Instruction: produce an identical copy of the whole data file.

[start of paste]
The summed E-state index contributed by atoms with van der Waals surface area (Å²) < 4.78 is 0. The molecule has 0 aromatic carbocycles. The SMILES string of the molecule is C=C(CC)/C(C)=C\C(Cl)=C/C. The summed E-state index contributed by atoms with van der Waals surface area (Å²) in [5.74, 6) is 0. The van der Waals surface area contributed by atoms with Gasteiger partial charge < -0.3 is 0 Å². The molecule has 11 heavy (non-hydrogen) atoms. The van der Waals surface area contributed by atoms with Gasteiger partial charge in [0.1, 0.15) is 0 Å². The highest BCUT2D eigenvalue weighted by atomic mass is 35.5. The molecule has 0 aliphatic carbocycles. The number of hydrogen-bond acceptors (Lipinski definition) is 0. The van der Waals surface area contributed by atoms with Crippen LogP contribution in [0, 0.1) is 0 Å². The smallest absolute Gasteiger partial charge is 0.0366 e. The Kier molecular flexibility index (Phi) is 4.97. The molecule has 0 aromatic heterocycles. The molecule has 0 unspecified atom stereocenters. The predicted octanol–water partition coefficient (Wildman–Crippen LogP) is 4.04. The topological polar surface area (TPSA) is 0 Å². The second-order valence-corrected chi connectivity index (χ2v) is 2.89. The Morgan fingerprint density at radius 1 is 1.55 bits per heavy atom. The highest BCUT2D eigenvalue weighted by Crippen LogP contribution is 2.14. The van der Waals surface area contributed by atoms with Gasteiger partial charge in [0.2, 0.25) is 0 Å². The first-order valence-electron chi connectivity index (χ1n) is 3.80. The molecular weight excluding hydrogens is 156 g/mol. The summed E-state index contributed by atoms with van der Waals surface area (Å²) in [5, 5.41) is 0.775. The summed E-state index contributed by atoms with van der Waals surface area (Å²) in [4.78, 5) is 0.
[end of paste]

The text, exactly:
The summed E-state index contributed by atoms with van der Waals surface area (Å²) < 4.78 is 0. The molecule has 0 aromatic carbocycles. The SMILES string of the molecule is C=C(CC)/C(C)=C\C(Cl)=C/C. The summed E-state index contributed by atoms with van der Waals surface area (Å²) in [5.74, 6) is 0. The van der Waals surface area contributed by atoms with Gasteiger partial charge < -0.3 is 0 Å². The molecule has 11 heavy (non-hydrogen) atoms. The van der Waals surface area contributed by atoms with Gasteiger partial charge in [0.1, 0.15) is 0 Å². The highest BCUT2D eigenvalue weighted by atomic mass is 35.5. The molecule has 0 aliphatic carbocycles. The number of hydrogen-bond acceptors (Lipinski definition) is 0. The van der Waals surface area contributed by atoms with Crippen LogP contribution in [0, 0.1) is 0 Å². The smallest absolute Gasteiger partial charge is 0.0366 e. The Kier molecular flexibility index (Phi) is 4.97. The molecule has 0 aromatic heterocycles. The molecule has 0 unspecified atom stereocenters. The predicted octanol–water partition coefficient (Wildman–Crippen LogP) is 4.04. The topological polar surface area (TPSA) is 0 Å². The second-order valence-corrected chi connectivity index (χ2v) is 2.89. The Morgan fingerprint density at radius 1 is 1.55 bits per heavy atom. The highest BCUT2D eigenvalue weighted by Crippen LogP contribution is 2.14. The van der Waals surface area contributed by atoms with Gasteiger partial charge in [0.2, 0.25) is 0 Å². The first-order valence-electron chi connectivity index (χ1n) is 3.80. The molecular weight excluding hydrogens is 156 g/mol. The summed E-state index contributed by atoms with van der Waals surface area (Å²) in [5, 5.41) is 0.775. The summed E-state index contributed by atoms with van der Waals surface area (Å²) in [4.78, 5) is 0.